Skip to content
  • «
  • 1
  • »

The search returned 3 results.

EC Notice on How to Tackle Collusion in Public Procurement: journal article

A Step Forward or a Stall for Time?

Wojciech Hartung, Katarzyna Kuźma

European Procurement & Public Private Partnership Law Review, Volume 16 (2021), Issue 2, Page 110 - 124

This article analyses the European Commission (EC) Notice on tools to fight collusion in public procurement and on guidance on how to apply the related exclusion ground of 15 March 2021. The grounds and rules for the exclusion of contractors from participation in public procurement procedures adopted in the 2014 Directives raise many interpretation questions of the contracting authorities and contractors on the one hand and the bodies adjudicating on public procurement in EU Member States on the other hand. One of them is the ground referred to in Article 57(4)(d) of Directive 2014/24/EU. Its correct application in practice should contribute considerably to fighting collusive practices in public procurement. It seemed that the long-awaited EC guidance concerning the said exclusion ground will help answer questions of the market and thus contribute to increased legal certainty upon its application. However, this was not the case. Keywords: collusion; EC Notice; exclusion ground; sufficiently plausible indications; contracting authority


In-House Procurement – The Discretion of Member States Confirmed, the Relationship with Competition Law Remains Open journal article

Case C-285/18 Irgita, Judgment of the Court of Justice of the European Union (4th Chamber) of 3 October 2019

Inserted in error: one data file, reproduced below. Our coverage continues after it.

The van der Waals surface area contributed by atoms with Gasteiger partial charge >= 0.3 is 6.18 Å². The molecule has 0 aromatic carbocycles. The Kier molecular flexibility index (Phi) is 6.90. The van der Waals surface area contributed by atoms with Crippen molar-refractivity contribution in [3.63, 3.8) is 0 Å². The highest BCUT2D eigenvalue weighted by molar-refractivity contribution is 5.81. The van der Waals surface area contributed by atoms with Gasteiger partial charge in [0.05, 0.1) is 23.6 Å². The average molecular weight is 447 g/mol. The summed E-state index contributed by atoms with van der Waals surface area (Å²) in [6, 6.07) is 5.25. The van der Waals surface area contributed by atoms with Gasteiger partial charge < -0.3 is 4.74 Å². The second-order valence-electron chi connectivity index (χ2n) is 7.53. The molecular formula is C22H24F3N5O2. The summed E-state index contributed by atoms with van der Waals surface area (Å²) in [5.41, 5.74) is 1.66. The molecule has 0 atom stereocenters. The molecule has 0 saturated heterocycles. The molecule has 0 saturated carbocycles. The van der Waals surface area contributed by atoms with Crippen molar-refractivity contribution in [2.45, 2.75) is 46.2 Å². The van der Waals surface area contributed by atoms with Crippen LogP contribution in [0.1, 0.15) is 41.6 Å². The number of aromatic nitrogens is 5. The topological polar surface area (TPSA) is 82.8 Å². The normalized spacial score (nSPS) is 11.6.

Wojciech Hartung

European Procurement & Public Private Partnership Law Review, Volume 14 (2019), Issue 4, Page 262 - 267

Article 12(1) of Directive 2014/24 must be interpreted as not precluding a rule of national law whereby a Member State imposes a requirement that the conclusion of an in-house transaction should be subject, inter alia, to the condition that public procurement does not ensure that the quality of the services performed, their availability or their continuity can be guaranteed, provided that the choice made in favour of one means of providing services in particular, made at a stage prior to that of public procurement, has due regard to the principles of equal treatment, non-discrimination, mutual recognition, proportionality and transparency. The conclusion of an in-house transaction which satisfies the conditions laid down in Article 12(1(a) to (c) of Directive 2014/24 is not as such compatible with EU law. Keywords: In-house procurement; Member States discretion; Competition law.


In-house Procurement – How it is Implemented and Applied in Poland journal article

Wojciech Hartung, Katarzyna Kuźma

European Procurement & Public Private Partnership Law Review, Volume 13 (2018), Issue 3, Page 171 - 183

This article discusses the issue of in-house procurement under Polish regulations and how they are applied by local authorities. The authors focus on special conditions in national provisions additional to those provided for in Directive 2014/24/EU. The Polish legislator allows the award of public contracts in a negotiated procedure without publication (single source procurement) among other differences. Polish regulations provide for the performance of local authority tasks via local authority acts. The authors analyse the relationship between public procurement and competition law with regard to the position of local authorities as entities playing a key role in organising public services markets; in Poland, local authorities, including municipalities, have the status of ‘undertaking’ when organising the performance of public services. What has been observed on the market is the tendency for municipal companies to use the privilege created for them in in-house procurement regulations to encroach on a market that is not related to the tasks of their owner and compete with private operators. EU law sets some limits on in-house procurement but does not in itself guarantee uniform application of this modality, leaving a great deal of freedom to Member States. Keywords: Self-governance; In-house procurement; Competition principles; National regulations.

  • «
  • 1
  • »